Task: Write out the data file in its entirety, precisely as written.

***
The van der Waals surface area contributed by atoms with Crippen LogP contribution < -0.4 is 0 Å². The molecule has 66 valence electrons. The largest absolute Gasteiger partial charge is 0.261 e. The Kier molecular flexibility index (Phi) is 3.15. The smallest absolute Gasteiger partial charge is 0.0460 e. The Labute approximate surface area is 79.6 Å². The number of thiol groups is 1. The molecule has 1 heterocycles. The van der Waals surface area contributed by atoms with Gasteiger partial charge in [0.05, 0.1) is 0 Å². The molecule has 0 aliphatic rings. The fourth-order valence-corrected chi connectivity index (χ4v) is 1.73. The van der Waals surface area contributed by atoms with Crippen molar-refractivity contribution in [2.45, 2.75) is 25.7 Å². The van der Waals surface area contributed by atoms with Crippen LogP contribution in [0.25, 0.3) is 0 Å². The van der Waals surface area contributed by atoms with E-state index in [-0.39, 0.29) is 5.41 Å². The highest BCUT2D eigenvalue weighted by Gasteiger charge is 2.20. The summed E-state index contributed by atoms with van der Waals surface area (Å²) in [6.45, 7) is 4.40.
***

The van der Waals surface area contributed by atoms with Crippen LogP contribution < -0.4 is 0 Å². The molecule has 66 valence electrons. The largest absolute Gasteiger partial charge is 0.261 e. The Kier molecular flexibility index (Phi) is 3.15. The smallest absolute Gasteiger partial charge is 0.0460 e. The Labute approximate surface area is 79.6 Å². The number of thiol groups is 1. The molecule has 1 heterocycles. The van der Waals surface area contributed by atoms with Gasteiger partial charge in [0.05, 0.1) is 0 Å². The molecule has 0 aliphatic rings. The fourth-order valence-corrected chi connectivity index (χ4v) is 1.73. The van der Waals surface area contributed by atoms with Crippen molar-refractivity contribution in [2.45, 2.75) is 25.7 Å². The van der Waals surface area contributed by atoms with Crippen LogP contribution in [0.25, 0.3) is 0 Å². The van der Waals surface area contributed by atoms with E-state index in [-0.39, 0.29) is 5.41 Å². The highest BCUT2D eigenvalue weighted by Gasteiger charge is 2.20. The summed E-state index contributed by atoms with van der Waals surface area (Å²) in [6.45, 7) is 4.40.